Goofy Dufy, 1958
Oil on canvas
69 x 39 in (175.2 x 99 cm)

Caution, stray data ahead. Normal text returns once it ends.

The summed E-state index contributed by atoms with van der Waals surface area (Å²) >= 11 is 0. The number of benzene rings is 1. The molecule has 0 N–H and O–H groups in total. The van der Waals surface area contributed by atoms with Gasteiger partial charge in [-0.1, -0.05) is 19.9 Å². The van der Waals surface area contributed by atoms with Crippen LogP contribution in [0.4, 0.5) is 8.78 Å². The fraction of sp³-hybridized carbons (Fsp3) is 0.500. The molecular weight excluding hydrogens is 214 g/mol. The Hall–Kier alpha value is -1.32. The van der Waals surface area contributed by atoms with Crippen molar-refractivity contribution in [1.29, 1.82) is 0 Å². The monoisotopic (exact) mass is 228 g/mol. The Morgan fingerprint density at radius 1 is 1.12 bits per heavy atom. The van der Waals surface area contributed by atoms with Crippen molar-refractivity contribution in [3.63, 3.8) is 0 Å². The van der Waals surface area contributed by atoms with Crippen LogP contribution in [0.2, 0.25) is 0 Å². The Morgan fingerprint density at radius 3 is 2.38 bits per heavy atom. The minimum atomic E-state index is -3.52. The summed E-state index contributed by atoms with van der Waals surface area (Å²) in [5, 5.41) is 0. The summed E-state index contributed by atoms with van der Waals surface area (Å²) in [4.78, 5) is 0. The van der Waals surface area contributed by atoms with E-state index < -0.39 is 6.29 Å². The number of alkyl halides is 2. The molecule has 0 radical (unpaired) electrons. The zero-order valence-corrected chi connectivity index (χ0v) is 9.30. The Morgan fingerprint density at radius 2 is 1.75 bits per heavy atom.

Hassel Smith’s 1915–2007) diverse approach to painting embraces the contradictions between abstraction and figuration, expressionism and hard-edge color field painting. Though infatuated by vaudeville, employing painterly equivalents of slapstick and caprice with deft effect, Smith was confirmedly anti-nihilistic and a visual thinker of clear purpose and incisive instinct. Smith uses a linear calligraphy—an eye and wrist-controlled automatism derived from years of drawing the nude. His work is known for its sense of humor and a sense of timing and delivery derived from an obsessive interest in jazz. As Walter Hopps has written, “In the midst of a lyrical expanse there might appear a laugh-provoking bulge, a pathetic flap or zany twist of line, which will capture one’s eye, release it and capture it again . . . Smith might also plant a surprise in any part of the painting.”